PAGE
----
All jobs in the field of drug prevention and counseling, among health authorities and social workers, were occupied by advocates of the drug liberalization movement. They became the experts in all drug issues and other opinions were excluded. Eventually, information about the harmful effects of drug use, was no longer distributed.

The prevailing opinion among members of the younger generation was that it was only a matter of time before marihuana and other drugs were legalized. Fortunately, the voters rejected any form of legalization of marihuana in two referendums, the last in 2008.

The drug problem is no longer publicly discussed and has vanished from the political agenda. In some sense, the establishment of heroin distribution has had a positive effect on drug prevention. Heroin is no longer attractive, but is now seen as a “loser drug”, therefore, very few young people ever start using heroin.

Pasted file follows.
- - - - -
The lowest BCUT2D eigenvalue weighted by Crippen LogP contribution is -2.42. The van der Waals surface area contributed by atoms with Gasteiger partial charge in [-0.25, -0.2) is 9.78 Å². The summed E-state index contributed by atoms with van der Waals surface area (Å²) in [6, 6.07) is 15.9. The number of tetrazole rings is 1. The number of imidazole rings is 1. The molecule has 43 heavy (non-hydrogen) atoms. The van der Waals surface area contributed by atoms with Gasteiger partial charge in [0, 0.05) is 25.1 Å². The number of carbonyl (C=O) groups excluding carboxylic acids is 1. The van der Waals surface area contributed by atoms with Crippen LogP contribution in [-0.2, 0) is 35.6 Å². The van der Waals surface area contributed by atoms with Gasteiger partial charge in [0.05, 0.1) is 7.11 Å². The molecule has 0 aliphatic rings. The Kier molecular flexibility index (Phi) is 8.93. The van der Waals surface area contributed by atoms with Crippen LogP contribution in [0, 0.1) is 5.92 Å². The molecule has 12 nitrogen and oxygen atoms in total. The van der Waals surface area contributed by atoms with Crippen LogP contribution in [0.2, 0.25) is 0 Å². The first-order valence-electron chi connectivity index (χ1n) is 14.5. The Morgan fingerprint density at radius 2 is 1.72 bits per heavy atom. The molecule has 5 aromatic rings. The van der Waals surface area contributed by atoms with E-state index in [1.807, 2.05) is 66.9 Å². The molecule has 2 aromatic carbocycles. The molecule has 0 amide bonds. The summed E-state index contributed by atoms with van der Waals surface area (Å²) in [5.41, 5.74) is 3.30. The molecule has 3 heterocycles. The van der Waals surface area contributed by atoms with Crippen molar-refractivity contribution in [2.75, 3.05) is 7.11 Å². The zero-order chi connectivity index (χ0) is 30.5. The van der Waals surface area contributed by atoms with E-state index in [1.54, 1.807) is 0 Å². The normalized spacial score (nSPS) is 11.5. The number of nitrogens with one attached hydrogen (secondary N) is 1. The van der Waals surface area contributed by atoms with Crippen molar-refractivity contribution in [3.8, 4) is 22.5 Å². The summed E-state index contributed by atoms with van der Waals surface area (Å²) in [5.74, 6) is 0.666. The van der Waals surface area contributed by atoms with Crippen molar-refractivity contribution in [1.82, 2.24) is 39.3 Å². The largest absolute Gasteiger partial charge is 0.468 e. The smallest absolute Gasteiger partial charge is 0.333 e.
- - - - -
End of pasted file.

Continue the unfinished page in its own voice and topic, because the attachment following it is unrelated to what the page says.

Unfortunately, the young generation is not so worried about recreational use of cocaine, ecstasy, and marihuana. At weekend parties, all these drugs are excessively used. During these parties, drug counselors limit their intervention on organizing laboratories testing the purity of illegal substances.

Drug prevention, which means informing people to avoid drug use because of the harmful effects, no longer exists. The health authorities prefer to emphasize the dangers of eating disorders, smoking, gambling, and other addictions. Despite this situation, the perception of marihuana has changed, and more people now realize the negative consequences of drug use.

Drug use in Switzerland is an interesting and evolving situation. Unfortunately, no continuous monitoring exists, therefore casual studies, such as the following, provide insight into what is happening.

Cannabis Monitoring in 2008

The study shows the changes in Marihuana use, comparing 2004 and 2007. The diagram relates to young people between 13 and 29 years of age. The lifetime prevalence went down from 46.1% in 2004 to 43.5% in 2007 (total of former and present users of Marihuana). In 2007, 11.2% used Marihuana in the six months before questioning. In 2004, the figure was 13.3%.